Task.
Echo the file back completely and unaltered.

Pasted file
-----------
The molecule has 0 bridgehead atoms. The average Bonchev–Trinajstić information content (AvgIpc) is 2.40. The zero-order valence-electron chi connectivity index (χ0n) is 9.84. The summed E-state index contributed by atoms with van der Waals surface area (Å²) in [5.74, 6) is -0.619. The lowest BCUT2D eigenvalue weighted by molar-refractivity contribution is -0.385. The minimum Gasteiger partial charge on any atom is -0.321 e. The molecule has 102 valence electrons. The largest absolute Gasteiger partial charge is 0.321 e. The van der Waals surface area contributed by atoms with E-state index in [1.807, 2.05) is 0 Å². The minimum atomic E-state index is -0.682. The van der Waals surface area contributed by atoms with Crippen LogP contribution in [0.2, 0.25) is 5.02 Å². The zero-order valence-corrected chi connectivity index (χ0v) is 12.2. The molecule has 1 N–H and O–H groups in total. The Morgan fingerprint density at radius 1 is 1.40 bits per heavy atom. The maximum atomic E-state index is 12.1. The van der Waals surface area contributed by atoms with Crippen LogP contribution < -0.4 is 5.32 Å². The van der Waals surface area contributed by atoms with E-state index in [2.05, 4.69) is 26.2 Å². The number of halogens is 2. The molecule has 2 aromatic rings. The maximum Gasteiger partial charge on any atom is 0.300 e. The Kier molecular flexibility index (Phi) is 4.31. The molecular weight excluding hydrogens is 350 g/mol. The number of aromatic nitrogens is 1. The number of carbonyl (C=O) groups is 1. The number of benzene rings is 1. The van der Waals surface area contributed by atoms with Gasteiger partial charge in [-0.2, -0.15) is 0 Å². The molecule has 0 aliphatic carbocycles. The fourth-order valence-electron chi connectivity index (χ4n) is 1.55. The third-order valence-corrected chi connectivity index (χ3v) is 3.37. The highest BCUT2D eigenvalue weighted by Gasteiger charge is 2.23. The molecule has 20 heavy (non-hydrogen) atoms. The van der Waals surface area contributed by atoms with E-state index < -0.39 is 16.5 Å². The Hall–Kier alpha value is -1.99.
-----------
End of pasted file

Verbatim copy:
The molecule has 0 bridgehead atoms. The average Bonchev–Trinajstić information content (AvgIpc) is 2.40. The zero-order valence-electron chi connectivity index (χ0n) is 9.84. The summed E-state index contributed by atoms with van der Waals surface area (Å²) in [5.74, 6) is -0.619. The lowest BCUT2D eigenvalue weighted by molar-refractivity contribution is -0.385. The minimum Gasteiger partial charge on any atom is -0.321 e. The molecule has 102 valence electrons. The largest absolute Gasteiger partial charge is 0.321 e. The van der Waals surface area contributed by atoms with E-state index in [1.807, 2.05) is 0 Å². The minimum atomic E-state index is -0.682. The van der Waals surface area contributed by atoms with Crippen LogP contribution in [0.2, 0.25) is 5.02 Å². The zero-order valence-corrected chi connectivity index (χ0v) is 12.2. The molecule has 1 N–H and O–H groups in total. The Morgan fingerprint density at radius 1 is 1.40 bits per heavy atom. The maximum atomic E-state index is 12.1. The van der Waals surface area contributed by atoms with Crippen LogP contribution < -0.4 is 5.32 Å². The van der Waals surface area contributed by atoms with E-state index in [2.05, 4.69) is 26.2 Å². The number of halogens is 2. The molecule has 2 aromatic rings. The maximum Gasteiger partial charge on any atom is 0.300 e. The Kier molecular flexibility index (Phi) is 4.31. The molecular weight excluding hydrogens is 350 g/mol. The number of aromatic nitrogens is 1. The number of carbonyl (C=O) groups is 1. The number of benzene rings is 1. The van der Waals surface area contributed by atoms with Gasteiger partial charge in [-0.2, -0.15) is 0 Å². The molecule has 0 aliphatic carbocycles. The fourth-order valence-electron chi connectivity index (χ4n) is 1.55. The third-order valence-corrected chi connectivity index (χ3v) is 3.37. The highest BCUT2D eigenvalue weighted by Gasteiger charge is 2.23. The molecule has 20 heavy (non-hydrogen) atoms. The van der Waals surface area contributed by atoms with E-state index < -0.39 is 16.5 Å². The Hall–Kier alpha value is -1.99.